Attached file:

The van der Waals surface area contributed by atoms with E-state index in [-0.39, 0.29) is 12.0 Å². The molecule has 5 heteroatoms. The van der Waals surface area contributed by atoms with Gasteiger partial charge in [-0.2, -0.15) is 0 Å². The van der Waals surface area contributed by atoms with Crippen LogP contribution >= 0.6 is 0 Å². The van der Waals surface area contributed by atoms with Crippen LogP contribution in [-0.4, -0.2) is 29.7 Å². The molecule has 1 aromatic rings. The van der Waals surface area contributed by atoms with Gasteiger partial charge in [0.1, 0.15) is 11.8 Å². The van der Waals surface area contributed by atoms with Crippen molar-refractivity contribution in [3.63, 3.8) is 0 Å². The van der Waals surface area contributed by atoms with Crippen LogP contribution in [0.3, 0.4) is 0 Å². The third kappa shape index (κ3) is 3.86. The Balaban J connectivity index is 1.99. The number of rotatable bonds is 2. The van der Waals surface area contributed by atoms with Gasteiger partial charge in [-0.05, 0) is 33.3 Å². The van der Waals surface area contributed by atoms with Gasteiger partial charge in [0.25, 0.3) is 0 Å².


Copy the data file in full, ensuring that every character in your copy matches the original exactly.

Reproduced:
The van der Waals surface area contributed by atoms with E-state index in [-0.39, 0.29) is 12.0 Å². The molecule has 5 heteroatoms. The van der Waals surface area contributed by atoms with Gasteiger partial charge in [-0.2, -0.15) is 0 Å². The van der Waals surface area contributed by atoms with Crippen LogP contribution >= 0.6 is 0 Å². The van der Waals surface area contributed by atoms with Crippen LogP contribution in [-0.4, -0.2) is 29.7 Å². The molecule has 1 aromatic rings. The van der Waals surface area contributed by atoms with Gasteiger partial charge in [0.1, 0.15) is 11.8 Å². The van der Waals surface area contributed by atoms with Crippen molar-refractivity contribution in [3.63, 3.8) is 0 Å². The van der Waals surface area contributed by atoms with Crippen LogP contribution in [0.3, 0.4) is 0 Å². The third kappa shape index (κ3) is 3.86. The Balaban J connectivity index is 1.99. The number of rotatable bonds is 2. The van der Waals surface area contributed by atoms with Gasteiger partial charge in [-0.05, 0) is 33.3 Å². The van der Waals surface area contributed by atoms with Gasteiger partial charge in [0.25, 0.3) is 0 Å².